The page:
Fueleconomy.gov – Extended Case Study

Like any valid business decision, User Experience work should produce results and demonstrable impact. To see a list of screenshots from websites we’ve improved, visit the rest of our Usability Case Studies. Or see a more complete case study below.

Case Study: Fueleconomy.gov Mobile Site

In December of 2012 the U.S. Department of Energy contacted us for help with their fueleconomy.gov mobile site. They wanted to conduct some user research to understand their customer’s needs, and then run a user test (also called a usability test) to see how people actually interacted with the site.

After reviewing metrics, business goals and top tasks for fueleconomy.gov, we worked with their team to develop interview questions for their customers. We selected and called six users and potential users about the site and their habits online. Using those user interview results**** (Word document, 36 KB, 5 pages, November 2013), we developed a usability test script (Word document, 232 KB, 13 pages, November 2013). We spent about a month preparing for the test, and scheduled it in February of 2013.

We invited the fueleconomy.gov team to observe the test so they could learn about usability and how a test works. We also invited other agencies to the test as well. We tested three people, and focused on what people said were things they were most interested in, or were confused by. The customers gave real, unbiased feedback about things they liked and didn’t like.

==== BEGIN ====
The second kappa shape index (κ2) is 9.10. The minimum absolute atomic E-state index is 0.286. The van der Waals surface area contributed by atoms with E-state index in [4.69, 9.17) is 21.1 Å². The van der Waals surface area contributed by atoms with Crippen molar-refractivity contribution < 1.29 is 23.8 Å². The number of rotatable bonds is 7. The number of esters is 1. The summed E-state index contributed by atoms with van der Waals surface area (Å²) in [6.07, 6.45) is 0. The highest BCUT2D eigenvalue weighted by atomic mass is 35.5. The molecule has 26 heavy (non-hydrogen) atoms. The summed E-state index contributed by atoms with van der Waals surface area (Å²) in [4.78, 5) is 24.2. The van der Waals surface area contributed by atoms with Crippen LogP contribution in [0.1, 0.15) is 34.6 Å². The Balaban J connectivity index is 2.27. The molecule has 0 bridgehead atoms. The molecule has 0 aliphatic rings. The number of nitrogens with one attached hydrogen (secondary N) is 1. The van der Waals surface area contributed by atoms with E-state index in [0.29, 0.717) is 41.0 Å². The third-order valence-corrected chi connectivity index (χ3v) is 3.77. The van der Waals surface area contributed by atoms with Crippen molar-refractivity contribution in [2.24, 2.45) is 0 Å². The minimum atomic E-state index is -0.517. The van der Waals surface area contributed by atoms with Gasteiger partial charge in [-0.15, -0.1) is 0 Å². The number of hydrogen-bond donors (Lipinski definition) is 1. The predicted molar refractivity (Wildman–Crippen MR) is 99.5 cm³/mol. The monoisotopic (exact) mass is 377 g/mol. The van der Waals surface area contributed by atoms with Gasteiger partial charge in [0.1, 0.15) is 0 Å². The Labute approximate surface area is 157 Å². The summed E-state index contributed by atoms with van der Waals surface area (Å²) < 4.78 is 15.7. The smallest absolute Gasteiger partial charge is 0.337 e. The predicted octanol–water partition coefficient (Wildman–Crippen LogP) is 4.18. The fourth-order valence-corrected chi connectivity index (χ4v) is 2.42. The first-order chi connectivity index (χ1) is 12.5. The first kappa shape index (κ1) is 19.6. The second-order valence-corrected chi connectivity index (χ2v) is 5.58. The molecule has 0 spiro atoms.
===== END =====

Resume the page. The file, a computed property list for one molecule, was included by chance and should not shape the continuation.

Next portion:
The fueleconomy.gov team took the usability report (Word document, 190 KB, 7 pages, November 2013) and made some small but powerful tweaks to their site. Here are three issues they fixed:

Problem 1: Terms Unclear

Users were confused about the differences between “My MPG” and “Find a Car” on the homepage.

Solution 1: Clarify Terms

The “My MPG” was changed to “Calculate My MPG” and “Find a Car” was changed to “Find and Compare Cars.”

Problem 2: Hard to Find and Misleading Buttons

Users were confused by the “Add a Car” button or missed it.

Solution 2: Clarify and Move Buttons

The “Add a Car” button was changed to “Compare Cars” and added to the top of the page so that users could find it.

Problem 3: Lack of Help Buttons and Explanatory Text

There was no “Help” button or explanatory text for users when they encountered unfamiliar words or acronyms.

Solution 3: Clarify Terms

A “Learn More” button was added to the bottom of several pages, including the Greenhouse Gas Emissions, Annual Petroleum Use, and EPA Smog Score pages.

The fueleconomy.gov team implemented these and other changes based upon user feedback and data collected in the test. Then, they collected metrics to see how the new version was impacting customers. The results were outstanding:

Users were able to find information on the site, and enjoyed it enough to come back again. Their team was happy, and so were we. See our Before and After Gallery for more screenshots of government products improved by User Experience work.